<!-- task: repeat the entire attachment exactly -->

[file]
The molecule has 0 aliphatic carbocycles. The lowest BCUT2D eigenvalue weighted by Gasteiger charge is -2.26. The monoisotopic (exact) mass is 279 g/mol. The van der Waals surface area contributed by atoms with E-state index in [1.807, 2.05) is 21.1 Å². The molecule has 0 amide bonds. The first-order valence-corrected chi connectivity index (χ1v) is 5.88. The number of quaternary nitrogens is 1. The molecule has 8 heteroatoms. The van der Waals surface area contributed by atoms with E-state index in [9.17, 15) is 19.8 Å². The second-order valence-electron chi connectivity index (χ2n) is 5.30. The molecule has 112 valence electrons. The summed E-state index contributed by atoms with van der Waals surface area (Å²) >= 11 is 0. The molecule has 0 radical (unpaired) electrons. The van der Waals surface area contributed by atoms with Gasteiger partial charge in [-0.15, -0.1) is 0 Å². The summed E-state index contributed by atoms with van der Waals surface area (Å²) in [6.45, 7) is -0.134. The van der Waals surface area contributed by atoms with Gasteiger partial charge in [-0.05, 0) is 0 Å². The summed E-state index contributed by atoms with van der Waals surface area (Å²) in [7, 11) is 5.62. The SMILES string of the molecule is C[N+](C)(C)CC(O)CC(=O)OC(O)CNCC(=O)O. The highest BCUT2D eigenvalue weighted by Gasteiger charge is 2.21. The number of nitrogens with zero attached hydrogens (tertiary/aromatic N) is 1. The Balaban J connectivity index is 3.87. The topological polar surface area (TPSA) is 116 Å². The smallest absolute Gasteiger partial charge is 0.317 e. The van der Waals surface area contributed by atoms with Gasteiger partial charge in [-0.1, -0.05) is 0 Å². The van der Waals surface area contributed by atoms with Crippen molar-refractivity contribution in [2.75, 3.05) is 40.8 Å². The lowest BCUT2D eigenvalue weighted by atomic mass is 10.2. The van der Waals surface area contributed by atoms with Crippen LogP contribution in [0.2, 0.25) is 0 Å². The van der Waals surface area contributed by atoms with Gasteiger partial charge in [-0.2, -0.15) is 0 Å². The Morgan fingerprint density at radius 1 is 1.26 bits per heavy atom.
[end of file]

The molecule has 0 aliphatic carbocycles. The lowest BCUT2D eigenvalue weighted by Gasteiger charge is -2.26. The monoisotopic (exact) mass is 279 g/mol. The van der Waals surface area contributed by atoms with E-state index in [1.807, 2.05) is 21.1 Å². The molecule has 0 amide bonds. The first-order valence-corrected chi connectivity index (χ1v) is 5.88. The number of quaternary nitrogens is 1. The molecule has 8 heteroatoms. The van der Waals surface area contributed by atoms with E-state index in [9.17, 15) is 19.8 Å². The second-order valence-electron chi connectivity index (χ2n) is 5.30. The molecule has 112 valence electrons. The summed E-state index contributed by atoms with van der Waals surface area (Å²) >= 11 is 0. The molecule has 0 radical (unpaired) electrons. The van der Waals surface area contributed by atoms with Gasteiger partial charge in [-0.15, -0.1) is 0 Å². The summed E-state index contributed by atoms with van der Waals surface area (Å²) in [6.45, 7) is -0.134. The van der Waals surface area contributed by atoms with Gasteiger partial charge in [-0.05, 0) is 0 Å². The summed E-state index contributed by atoms with van der Waals surface area (Å²) in [7, 11) is 5.62. The SMILES string of the molecule is C[N+](C)(C)CC(O)CC(=O)OC(O)CNCC(=O)O. The highest BCUT2D eigenvalue weighted by Gasteiger charge is 2.21. The number of nitrogens with zero attached hydrogens (tertiary/aromatic N) is 1. The Balaban J connectivity index is 3.87. The topological polar surface area (TPSA) is 116 Å². The smallest absolute Gasteiger partial charge is 0.317 e. The van der Waals surface area contributed by atoms with Gasteiger partial charge in [-0.1, -0.05) is 0 Å². The van der Waals surface area contributed by atoms with Crippen molar-refractivity contribution in [2.75, 3.05) is 40.8 Å². The lowest BCUT2D eigenvalue weighted by atomic mass is 10.2. The van der Waals surface area contributed by atoms with Crippen LogP contribution in [0.2, 0.25) is 0 Å². The van der Waals surface area contributed by atoms with Gasteiger partial charge in [-0.2, -0.15) is 0 Å². The Morgan fingerprint density at radius 1 is 1.26 bits per heavy atom.